Ziggi’s Coffee co-founder and CEO Brandon Knudsen already weathered a recession as his company was getting off the ground. He said he’s not worried about navigating another one, and plans to continue with plans to increase the number of locations in his coffee chain. (Matthew Jonas/Staff Photographer)

Ziggi’s recently moved its headquarters from Longmont to a new building in Mead.

“From a company standpoint, we’re going to grow,” Knudsen said. “At the store level, that’s where we have to be really careful and make sure that we’re strategic, make sure we provide a great value, because people are going to get real picky. They’re still going to get coffee, but the days of ‘it doesn’t really matter what you do, people are going to get coffee’ are gone. You’ve got to step up your service. You’ve got to be that much better at everything you’re doing to make sure that people still come in.”

During a downturn, he said, customers seem to adapt. “Folks with 20-ounce drinks maybe move down to a 12-ounce, and the folks that were getting a small drink, maybe they skip it for a couple days. But the benefit for us is the people who are going out to dinner still want to have that interaction, especially after the pandemic. Nobody wants to hunker down in their home. So I think in the coffee space we can provide that, so people who maybe were going out to dinner maybe have cut back, but maybe they’re going out to get coffee instead.”

That process of paring down is common if a recession looms, Lewandowski said.

“What we often see is some retrenching, where consumption behavior changes a little bit,” he said. “So maybe you end up rethinking the vacation you were going to take, just because you are trying to prepare for a storm. So you hang onto more of those dollars than you normally would, expecting some sort of turbulence.”

Even though Knudsen says his company is “positioned to weather the storm pretty well,” he admits that the current spate of inflation is daunting.

“Costs are insane,” he said. “The price of a cup has tripled. A plastic cup that was eight cents is now a quarter or 30 cents or more. So there’s been some challenges. But we predicted some of it. We had some price increases at the beginning of the year to help offset that. The price of the drinks has to reflect the increased cost to us. The margins in coffee aren’t as huge as everyone thinks they are from the outside. There’s a lot of overhead and those sort of things. So we’ve just been adjusting prices accordingly.”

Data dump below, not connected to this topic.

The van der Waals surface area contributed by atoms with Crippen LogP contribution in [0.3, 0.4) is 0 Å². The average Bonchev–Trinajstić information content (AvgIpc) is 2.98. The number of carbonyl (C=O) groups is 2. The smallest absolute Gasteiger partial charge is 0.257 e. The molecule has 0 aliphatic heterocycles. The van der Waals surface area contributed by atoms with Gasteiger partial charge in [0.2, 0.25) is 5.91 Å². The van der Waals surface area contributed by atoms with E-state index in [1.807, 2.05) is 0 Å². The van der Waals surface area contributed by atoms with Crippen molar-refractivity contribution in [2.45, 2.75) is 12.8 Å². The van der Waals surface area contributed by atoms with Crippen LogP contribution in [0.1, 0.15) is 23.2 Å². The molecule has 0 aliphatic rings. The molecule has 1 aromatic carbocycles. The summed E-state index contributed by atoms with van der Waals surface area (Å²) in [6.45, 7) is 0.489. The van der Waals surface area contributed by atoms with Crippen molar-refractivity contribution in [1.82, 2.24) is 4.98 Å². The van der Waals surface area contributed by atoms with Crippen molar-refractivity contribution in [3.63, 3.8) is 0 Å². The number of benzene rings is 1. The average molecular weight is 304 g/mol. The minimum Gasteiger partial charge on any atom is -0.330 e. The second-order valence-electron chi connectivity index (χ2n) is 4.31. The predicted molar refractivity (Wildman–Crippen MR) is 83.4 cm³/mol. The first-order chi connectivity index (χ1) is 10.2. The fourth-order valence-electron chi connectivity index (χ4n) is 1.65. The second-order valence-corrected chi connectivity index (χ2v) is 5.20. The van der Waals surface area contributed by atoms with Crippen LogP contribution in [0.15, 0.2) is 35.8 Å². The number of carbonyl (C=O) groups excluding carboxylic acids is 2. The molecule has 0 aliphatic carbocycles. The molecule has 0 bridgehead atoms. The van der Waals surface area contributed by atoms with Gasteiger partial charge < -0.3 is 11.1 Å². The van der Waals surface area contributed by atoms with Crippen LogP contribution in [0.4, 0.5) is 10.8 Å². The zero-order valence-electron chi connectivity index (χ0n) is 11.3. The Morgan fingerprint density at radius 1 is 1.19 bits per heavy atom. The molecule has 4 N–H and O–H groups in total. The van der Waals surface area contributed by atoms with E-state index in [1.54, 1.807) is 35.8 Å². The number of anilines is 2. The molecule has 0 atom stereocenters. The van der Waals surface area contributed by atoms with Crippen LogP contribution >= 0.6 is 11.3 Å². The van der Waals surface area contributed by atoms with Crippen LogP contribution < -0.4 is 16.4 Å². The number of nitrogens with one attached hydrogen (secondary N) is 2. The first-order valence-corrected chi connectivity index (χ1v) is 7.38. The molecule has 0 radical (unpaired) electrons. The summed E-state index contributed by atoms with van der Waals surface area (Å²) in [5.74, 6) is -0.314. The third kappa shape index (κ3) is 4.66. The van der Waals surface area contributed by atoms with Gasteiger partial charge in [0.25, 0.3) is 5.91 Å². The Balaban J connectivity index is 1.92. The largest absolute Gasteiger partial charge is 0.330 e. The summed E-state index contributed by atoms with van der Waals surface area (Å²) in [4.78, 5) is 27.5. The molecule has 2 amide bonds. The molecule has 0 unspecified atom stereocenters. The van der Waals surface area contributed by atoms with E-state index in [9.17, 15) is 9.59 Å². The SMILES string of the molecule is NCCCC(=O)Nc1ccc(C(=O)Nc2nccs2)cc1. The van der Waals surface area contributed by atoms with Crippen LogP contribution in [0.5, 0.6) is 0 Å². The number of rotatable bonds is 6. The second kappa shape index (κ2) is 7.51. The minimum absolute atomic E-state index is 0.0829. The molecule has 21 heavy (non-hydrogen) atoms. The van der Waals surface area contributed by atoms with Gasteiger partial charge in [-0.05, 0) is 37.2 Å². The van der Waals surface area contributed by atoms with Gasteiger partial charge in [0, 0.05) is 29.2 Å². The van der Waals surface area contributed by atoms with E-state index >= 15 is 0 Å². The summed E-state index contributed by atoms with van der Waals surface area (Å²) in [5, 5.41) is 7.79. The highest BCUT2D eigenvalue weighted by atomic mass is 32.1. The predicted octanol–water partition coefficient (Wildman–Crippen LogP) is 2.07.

Supply-chain woes? For Ziggi’s, not so much.

“As far as getting product, we have incredible relationships with our vendors. They’re very close. I consider all of them friends,” Knudsen said. “So vendors have to make a choice when there’s a limited amount of supply. They kind of pick and choose who they’re going to give their products to. We pay our vendors on time, we treat them well. We treat them like family. So we’ve been really fortunate that we haven’t had many disruptions.

“Alcohol and coffee are recession-resistant businesses.”

Knudsen said a recession now or next year could mean a “perfect storm” for some businesses that prepared for a post-pandemic buying surge. “You’re begging to get things, you’re begging to upgrade your kitchen, you’re begging to put new hardwood floors in,” he said. “So my fear is that all these local people have been stocking up their inventory and getting ready — but then all of a sudden the orders just go away because people tighten up. I worry about those type of things.”

In Boulder, Lewandowski said, the presence of CU Boulder taught the city some lessons during economic downturns.

“What was interesting during the pandemic recession was the impact of the university,” he said. “The university is usually a pretty stable employer, and a pretty stable source of economic support because of all the students that are here and the spending of the university. When classes were not held in person, that had a short-term detrimental impact on the Boulder economy,” he said. “If we head into another recession, assuming that it’s not a pandemic or a health crisis, the university returns to being one of those stabilizing forces in Boulder because we are still open and the students will still be here.”

From an employment standpoint, he said, Boulder’s recovery “was faster than any recession in the last 40 years —faster than the tech recession, faster than the Great Recession, faster than the savings-and-loan crisis. You’d have to go back to the ’80s to find a recession where we regained our job losses as quickly as we did in this event. And the job losses were much deeper in this event.”

Boulder and Boulder County reached peak unemployment rates of 10% and 9.9% in the second quarter of 2020, Lewandowski said, based on non-seasonally-adjusted numbers and a survey of households. Today, he said, the city of Boulder has a 2.1% jobless rate, while the county is at 2.4%.

What can investors do now to prepare for a recession, if it should come?